Album Review: Lemon of Choice’s “Jay Leno Crash”

ALBANY – Jay Leno Crash, from Albany’s Lemon of Choice adds yet another piece to the already brilliant and ever-growing catalogue to burst forth from this area. In just seven songs, and through absurdity, unique genre-blending, and simplicity (but also complexity), Lemon of Choice’s record, released today, really packs an unforgettable punch.

The opening track, “When the Ants Come in to Your House,” features a very interesting groove played with some classic single-coil snarling guitar tones. Soon, drums lightly enter, the overdriven sounds swell, and before you know it, the whole band, along with vocals enter. There’re a lot of punk aesthetics on this song, though the musicality of some of the parts are antithetical to that genre. As a result, a very interesting blend of sounds emerges. What really helps this song move along at a compelling clip is the frequent change of rhythm. For example, the flow entirely changes after the tune’s initial chorus, and does something similar during the latter half as well. The starts-and-stops littered throughout the piece draw the listener’s ear in. Going through a bit of a sonic chaos, we eventually hear the original intro motif. All the performances are extremely tight, and it’s an eye-opening introduction to the album and the band!

Up next is “BB Gun.” This track oozes sounds that are reminiscent of a lot of the CBGB’s era of music of the late 1970’s. I’d be extremely surprised if this isn’t an influence for Lemon of Choice. The energy provided by the drums on this piece alone is just fantastic. To end the song, the guitar chords keep getting higher in pitch, before we hear a slight ritardando, and then the song finishes.

Making my way through the record with the following track, “Frog,” I really enjoyed how the vocals are split across both channels, giving the melody a “surround sound” feeling. To this listener, it sounds as if there are subtle differences in vocal takes between the left and right, making it sound almost like a gang vocal effect; a great arrangement choice. The “Black Dog” quote on the guitar was hilariously unexpected, and made for an effective interlude, drawing those listening into something familiar, before a brief pause and the conclusion of the song.

Aside from the music, I have a lot of appreciation for Lemon of Choice’s lyrics; they’re often hilarious and steeping in stream-of-consciousness. For example, take track four, “Beatles.” In this song, a nice chugging guitar rhythm starts the tune right off, along with the vocals. The whole performance on this sounds extremely tight. As is the case with a lot of this album’s lyrics, it’s all very tongue-in-cheek. My favorite line is, “I’m in the Beatles/You’re in the Eagles/Life in the fast lane sucks!” One more thing that really draws my ear in: this song ends in a great jam, with oscillating bars of 7/8 and 9/8, before abruptly concluding.

Already more than halfway through and rapidly approaching the end of the album, the next song to play is “Tarranchulas.” While the song is in 4/4, there are tons of polyrhythms happening in this tune. Even with a song under two-minutes long, Lemon of Choice sure crams a lot of information in. Starting off much faster than the majority of the tune, the track, after a brief chorus, soon slows down to a nice sludging rock tune, before picking the pace back up during one final chorus. The way the guitar parts are executed on this track is brilliant.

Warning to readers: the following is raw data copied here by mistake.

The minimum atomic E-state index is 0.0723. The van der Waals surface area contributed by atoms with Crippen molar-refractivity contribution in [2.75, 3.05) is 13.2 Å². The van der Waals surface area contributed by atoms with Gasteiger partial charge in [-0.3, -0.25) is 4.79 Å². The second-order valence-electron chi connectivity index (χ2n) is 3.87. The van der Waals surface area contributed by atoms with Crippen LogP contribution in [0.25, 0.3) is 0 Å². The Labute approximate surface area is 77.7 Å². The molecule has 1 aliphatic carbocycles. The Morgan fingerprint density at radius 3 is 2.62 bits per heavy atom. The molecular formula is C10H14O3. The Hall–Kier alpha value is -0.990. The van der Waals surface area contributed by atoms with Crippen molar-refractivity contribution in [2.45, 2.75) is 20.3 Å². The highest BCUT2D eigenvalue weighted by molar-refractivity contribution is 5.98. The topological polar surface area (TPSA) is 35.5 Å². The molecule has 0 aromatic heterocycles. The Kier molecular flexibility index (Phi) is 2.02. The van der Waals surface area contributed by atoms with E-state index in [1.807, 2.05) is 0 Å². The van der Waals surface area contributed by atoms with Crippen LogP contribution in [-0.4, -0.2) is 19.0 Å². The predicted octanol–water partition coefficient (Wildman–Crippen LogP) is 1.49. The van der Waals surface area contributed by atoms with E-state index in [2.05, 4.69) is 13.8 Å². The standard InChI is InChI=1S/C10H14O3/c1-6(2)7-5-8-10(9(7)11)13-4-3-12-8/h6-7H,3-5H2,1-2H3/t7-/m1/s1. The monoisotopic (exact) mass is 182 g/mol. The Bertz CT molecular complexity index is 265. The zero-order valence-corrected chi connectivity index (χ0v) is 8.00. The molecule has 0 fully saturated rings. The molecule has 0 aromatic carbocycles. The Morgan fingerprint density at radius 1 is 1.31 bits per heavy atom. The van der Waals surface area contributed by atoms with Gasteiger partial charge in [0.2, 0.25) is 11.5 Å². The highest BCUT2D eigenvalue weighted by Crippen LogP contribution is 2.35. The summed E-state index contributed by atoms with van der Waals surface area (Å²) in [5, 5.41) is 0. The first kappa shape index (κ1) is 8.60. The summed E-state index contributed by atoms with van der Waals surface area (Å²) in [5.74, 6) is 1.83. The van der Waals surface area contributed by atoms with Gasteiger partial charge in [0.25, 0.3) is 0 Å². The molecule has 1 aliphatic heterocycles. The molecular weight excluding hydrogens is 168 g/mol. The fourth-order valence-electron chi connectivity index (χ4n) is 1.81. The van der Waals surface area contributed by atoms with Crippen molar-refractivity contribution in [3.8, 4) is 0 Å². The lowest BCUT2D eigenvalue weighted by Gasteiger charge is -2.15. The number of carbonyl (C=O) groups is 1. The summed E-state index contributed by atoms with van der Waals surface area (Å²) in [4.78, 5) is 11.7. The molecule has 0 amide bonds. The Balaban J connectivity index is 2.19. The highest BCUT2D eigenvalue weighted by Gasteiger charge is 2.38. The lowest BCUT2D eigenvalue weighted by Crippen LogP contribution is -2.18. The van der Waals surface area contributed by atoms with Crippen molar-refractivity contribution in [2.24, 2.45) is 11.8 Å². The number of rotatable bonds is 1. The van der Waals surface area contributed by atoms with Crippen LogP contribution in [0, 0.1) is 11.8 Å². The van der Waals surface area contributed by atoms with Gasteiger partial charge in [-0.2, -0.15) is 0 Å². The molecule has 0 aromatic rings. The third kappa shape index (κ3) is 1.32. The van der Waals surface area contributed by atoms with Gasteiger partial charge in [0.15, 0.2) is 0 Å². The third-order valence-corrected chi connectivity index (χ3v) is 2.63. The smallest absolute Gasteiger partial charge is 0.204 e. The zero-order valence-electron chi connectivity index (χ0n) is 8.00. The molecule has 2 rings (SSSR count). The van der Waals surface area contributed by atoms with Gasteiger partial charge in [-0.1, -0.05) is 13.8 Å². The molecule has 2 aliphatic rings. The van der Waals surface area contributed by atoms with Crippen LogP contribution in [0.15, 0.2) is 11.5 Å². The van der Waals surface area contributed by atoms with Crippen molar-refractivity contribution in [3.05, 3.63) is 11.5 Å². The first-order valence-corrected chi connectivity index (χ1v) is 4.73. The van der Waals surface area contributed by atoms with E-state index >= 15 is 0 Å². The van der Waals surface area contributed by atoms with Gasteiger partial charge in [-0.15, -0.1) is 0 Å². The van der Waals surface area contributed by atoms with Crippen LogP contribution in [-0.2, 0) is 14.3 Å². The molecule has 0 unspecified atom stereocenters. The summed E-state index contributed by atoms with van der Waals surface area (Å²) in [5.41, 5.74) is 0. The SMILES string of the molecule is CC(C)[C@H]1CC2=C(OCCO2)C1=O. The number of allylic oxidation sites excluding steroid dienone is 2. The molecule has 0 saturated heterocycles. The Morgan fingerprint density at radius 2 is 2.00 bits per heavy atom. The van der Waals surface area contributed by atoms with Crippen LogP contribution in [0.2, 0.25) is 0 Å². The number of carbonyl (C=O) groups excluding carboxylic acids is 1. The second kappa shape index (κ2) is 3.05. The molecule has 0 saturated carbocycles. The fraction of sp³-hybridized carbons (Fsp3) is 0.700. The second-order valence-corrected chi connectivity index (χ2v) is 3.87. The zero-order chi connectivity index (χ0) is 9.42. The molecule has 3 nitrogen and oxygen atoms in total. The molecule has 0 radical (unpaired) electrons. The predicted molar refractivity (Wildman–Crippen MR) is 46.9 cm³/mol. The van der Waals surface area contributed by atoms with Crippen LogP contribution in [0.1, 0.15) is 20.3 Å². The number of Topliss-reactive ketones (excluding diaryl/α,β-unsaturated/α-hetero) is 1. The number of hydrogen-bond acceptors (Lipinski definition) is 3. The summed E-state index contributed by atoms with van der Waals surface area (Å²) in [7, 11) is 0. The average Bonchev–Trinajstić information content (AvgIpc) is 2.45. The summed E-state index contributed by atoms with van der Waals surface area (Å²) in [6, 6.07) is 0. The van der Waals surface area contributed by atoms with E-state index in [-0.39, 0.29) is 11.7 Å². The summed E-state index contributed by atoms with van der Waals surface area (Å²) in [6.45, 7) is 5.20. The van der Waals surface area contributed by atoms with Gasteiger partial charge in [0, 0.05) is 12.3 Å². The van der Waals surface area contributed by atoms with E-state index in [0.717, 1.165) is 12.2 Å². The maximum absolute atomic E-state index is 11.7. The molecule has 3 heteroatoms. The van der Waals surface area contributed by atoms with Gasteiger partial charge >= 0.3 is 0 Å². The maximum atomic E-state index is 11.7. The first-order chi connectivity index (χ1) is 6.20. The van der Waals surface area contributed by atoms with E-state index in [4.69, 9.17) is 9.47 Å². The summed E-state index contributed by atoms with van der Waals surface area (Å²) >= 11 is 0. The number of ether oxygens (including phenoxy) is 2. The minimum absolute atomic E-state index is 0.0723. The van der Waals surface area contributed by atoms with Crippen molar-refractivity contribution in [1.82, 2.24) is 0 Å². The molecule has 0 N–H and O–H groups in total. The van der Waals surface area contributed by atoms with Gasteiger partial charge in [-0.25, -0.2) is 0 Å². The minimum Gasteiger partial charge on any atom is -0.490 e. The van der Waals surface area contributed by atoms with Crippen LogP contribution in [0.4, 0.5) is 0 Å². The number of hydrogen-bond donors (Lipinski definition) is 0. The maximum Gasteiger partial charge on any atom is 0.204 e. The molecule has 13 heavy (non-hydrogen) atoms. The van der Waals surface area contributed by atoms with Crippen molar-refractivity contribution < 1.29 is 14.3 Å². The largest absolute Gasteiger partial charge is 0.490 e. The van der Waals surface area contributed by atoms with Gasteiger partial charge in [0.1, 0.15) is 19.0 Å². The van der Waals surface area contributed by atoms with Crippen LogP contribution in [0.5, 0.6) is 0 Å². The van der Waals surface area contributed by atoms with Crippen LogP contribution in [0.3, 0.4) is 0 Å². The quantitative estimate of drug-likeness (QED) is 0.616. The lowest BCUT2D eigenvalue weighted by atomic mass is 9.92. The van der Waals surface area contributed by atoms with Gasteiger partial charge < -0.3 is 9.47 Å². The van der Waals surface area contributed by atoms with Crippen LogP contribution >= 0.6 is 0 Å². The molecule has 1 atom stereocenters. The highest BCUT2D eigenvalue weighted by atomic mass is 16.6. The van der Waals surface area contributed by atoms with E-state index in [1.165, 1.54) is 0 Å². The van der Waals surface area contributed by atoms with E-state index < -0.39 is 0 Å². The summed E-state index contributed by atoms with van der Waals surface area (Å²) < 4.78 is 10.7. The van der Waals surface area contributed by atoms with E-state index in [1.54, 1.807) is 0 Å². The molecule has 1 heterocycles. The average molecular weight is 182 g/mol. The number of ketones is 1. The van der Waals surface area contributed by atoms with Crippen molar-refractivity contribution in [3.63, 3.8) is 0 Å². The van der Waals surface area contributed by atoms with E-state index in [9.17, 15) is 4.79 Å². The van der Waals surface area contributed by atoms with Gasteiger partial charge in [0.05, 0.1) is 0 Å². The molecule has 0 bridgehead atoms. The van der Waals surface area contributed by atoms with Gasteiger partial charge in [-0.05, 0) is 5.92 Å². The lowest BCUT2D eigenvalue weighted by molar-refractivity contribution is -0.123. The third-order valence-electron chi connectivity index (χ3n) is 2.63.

With track six, “Craig,” guitar and vocals begin this song, and before long the entire band joins in. During certain moments of this album, musical moments float in and out that remind me of something extremely Zappa-esque, in terms of instrumentation. The song is definitely a good example of that characteristic – to this listener’s ears, especially when considering the wacky synths!

Closing the record, is “Milk.” After a robotic synth introduces the tune, the all-too-familiar “Em11 chord” – the one formed by strumming all open strings of a standard-tuned guitar – rings out the intro to this song. After the first bit of lyrics, the instrumentation, while maintaining the same musical pattern, severely slows down, before returning to the original tempo during the next set of lyrics. There are parts of this song that, for lack of a better word, are goofy and comical to hear. For example, the singer imitates the sound of what is either a scratching, muted guitar, or the sound of a record scratching. Almost every time the lyrics stop during this song, the music really slows down. Near the end of the tune, a warbling robotic synth brings us into yet another prog-rock section. One thing’s for certain, their songs are not musically predictable!

Blending aesthetics of prog-rock, and punk rock – two genres that are typically antithetical to each other – as well as a smattering of other interesting influences, Lemon of Choice has crafted an ear-grabbing record. Fans of the obscure, and those looking for something high-energy, while being off the beaten path, should look no further than Jay Leno Crash! Be sure to support the band and pick it up now!

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